Our last article looked at the ‘other’ Lamech. His foolish boast of unlimited vengeance upon any who got in his way contrasted with the Lord Jesus Christ, who taught and demonstrated mercy and love that knew no bounds!
The second Lamech was the father of Noah, and his last (and only) recorded words are concerning his son. He said, “This same shall comfort us concerning our work and toil of our hands, because of the ground which the LORD hath cursed” (Gen. 5:29). Lamech must have thought a lot about his father, Methuselah (whose name means “When he is dead, it shall be sent”). Lamech felt this ‘great deliverance’ would come in his son’s day. Perhaps Noah (whose name means “rest” or “comfort”) would be the promised seed “sent” to crush the serpent’s head. This was to be the hope of all true believers down through all the ages of time. We look for rest from the toil of this life because this world has nothing to offer — we look for the world to come! We labour now to enter into that rest — “the rest of God” (Heb. 4:1-11).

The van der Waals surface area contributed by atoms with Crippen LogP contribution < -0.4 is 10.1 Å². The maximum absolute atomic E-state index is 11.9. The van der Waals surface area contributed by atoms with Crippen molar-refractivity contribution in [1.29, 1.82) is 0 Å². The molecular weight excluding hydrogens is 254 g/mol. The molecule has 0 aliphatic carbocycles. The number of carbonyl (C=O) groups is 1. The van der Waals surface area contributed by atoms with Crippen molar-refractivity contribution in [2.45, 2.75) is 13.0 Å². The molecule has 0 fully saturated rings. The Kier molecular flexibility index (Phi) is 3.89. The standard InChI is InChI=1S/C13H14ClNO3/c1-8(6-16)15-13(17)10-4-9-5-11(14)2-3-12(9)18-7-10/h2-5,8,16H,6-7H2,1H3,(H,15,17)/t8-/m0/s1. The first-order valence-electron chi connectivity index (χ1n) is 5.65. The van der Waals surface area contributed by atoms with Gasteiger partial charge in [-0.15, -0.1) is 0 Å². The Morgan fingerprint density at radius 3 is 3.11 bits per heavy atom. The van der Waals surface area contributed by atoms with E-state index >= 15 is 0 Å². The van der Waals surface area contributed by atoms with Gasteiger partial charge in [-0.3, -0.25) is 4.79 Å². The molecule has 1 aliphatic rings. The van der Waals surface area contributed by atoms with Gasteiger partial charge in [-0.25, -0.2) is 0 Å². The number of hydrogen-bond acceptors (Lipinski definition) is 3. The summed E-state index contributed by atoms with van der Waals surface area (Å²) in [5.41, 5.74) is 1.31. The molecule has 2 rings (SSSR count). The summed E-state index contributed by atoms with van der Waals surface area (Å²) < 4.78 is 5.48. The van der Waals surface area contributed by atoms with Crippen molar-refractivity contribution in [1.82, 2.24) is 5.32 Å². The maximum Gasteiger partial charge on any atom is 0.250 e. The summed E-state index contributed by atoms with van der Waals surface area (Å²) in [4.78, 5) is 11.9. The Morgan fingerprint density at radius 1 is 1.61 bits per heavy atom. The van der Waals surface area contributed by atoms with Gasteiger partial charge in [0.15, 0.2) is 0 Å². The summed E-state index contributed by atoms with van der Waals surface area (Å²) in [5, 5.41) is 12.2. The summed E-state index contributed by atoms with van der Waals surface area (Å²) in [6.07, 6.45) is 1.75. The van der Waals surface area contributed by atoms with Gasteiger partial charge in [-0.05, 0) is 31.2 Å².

Alas, the hope, or rest, that came in Noah’s day was in the form of a catastrophic flood! Lamech did not live to see the destruction of the earth and those on it. The only survivors were Noah, who “found grace” in the eyes of the LORD, and his immediate family. This devastation ironically brought a rest, or peace, to the earth, as Noah and his family looked out upon a “new earth,” one “reborn” as it were, through the cleansing power of the water. But it was only temporary. The root problem was not dealt with because man’s heart and imagination was still evil from his youth. There was still a real need for the true seed to come. True rest would only come through Christ!
Lamech felt the curse of sin acutely. Each day he was reminded of the curse as he tilled the ground and battled the impulses of his fallen nature. He longed for the “rest” of God, that time of refreshing and restitution of all things. Faithfully and with strong desire, Lamech would no doubt have kept the Sabbath day, ceasing from his own work, and “resting according to the commandment,” and meditating upon the wonderful promises of God.
Lamech lived by faith and hope — faith that God would keep His promise of sending a Saviour, and hope that the day of rest would soon come, for “there remaineth therefore a rest to the people of God. For he that is entered into his rest, he also hath ceased from his own works, as God did from his. Let us labour therefore to enter into that rest…” (Heb. 4:9-11).
A faithful and quiet assurance in the promises of God is the lesson from Lamech’s last words.